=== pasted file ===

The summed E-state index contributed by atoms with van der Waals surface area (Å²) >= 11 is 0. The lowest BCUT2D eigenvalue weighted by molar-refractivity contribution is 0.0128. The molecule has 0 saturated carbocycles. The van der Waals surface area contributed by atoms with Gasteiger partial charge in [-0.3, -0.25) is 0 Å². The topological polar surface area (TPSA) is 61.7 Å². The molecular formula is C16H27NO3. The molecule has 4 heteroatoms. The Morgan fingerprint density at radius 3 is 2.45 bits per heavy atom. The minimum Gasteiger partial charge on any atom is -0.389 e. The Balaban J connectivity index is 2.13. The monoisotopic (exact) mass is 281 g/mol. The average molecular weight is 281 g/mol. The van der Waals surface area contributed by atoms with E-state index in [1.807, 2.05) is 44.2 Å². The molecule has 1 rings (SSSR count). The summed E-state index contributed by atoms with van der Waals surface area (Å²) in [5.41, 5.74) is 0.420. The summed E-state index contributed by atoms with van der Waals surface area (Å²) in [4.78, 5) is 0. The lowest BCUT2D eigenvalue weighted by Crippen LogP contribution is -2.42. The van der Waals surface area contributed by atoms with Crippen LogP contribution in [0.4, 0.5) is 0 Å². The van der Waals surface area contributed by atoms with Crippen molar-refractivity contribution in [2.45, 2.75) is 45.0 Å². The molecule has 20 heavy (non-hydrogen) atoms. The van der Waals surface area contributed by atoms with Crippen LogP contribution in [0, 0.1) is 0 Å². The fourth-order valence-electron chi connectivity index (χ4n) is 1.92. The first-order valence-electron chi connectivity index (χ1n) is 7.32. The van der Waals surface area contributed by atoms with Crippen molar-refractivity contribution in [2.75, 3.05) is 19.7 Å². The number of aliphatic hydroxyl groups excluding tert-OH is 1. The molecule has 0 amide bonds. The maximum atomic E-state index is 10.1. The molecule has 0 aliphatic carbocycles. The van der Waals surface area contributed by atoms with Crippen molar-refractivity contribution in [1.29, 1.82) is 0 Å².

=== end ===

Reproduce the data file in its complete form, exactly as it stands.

The summed E-state index contributed by atoms with van der Waals surface area (Å²) >= 11 is 0. The lowest BCUT2D eigenvalue weighted by molar-refractivity contribution is 0.0128. The molecule has 0 saturated carbocycles. The van der Waals surface area contributed by atoms with Gasteiger partial charge in [-0.3, -0.25) is 0 Å². The topological polar surface area (TPSA) is 61.7 Å². The molecular formula is C16H27NO3. The molecule has 4 heteroatoms. The Morgan fingerprint density at radius 3 is 2.45 bits per heavy atom. The minimum Gasteiger partial charge on any atom is -0.389 e. The Balaban J connectivity index is 2.13. The monoisotopic (exact) mass is 281 g/mol. The average molecular weight is 281 g/mol. The van der Waals surface area contributed by atoms with E-state index in [1.807, 2.05) is 44.2 Å². The molecule has 1 rings (SSSR count). The summed E-state index contributed by atoms with van der Waals surface area (Å²) in [5.41, 5.74) is 0.420. The summed E-state index contributed by atoms with van der Waals surface area (Å²) in [4.78, 5) is 0. The lowest BCUT2D eigenvalue weighted by Crippen LogP contribution is -2.42. The van der Waals surface area contributed by atoms with Crippen LogP contribution in [0.4, 0.5) is 0 Å². The van der Waals surface area contributed by atoms with Crippen molar-refractivity contribution in [2.45, 2.75) is 45.0 Å². The molecule has 20 heavy (non-hydrogen) atoms. The van der Waals surface area contributed by atoms with Crippen LogP contribution in [0, 0.1) is 0 Å². The fourth-order valence-electron chi connectivity index (χ4n) is 1.92. The first-order valence-electron chi connectivity index (χ1n) is 7.32. The van der Waals surface area contributed by atoms with Crippen molar-refractivity contribution in [2.75, 3.05) is 19.7 Å². The number of aliphatic hydroxyl groups excluding tert-OH is 1. The molecule has 0 amide bonds. The maximum atomic E-state index is 10.1. The molecule has 0 aliphatic carbocycles. The van der Waals surface area contributed by atoms with Crippen molar-refractivity contribution in [1.29, 1.82) is 0 Å².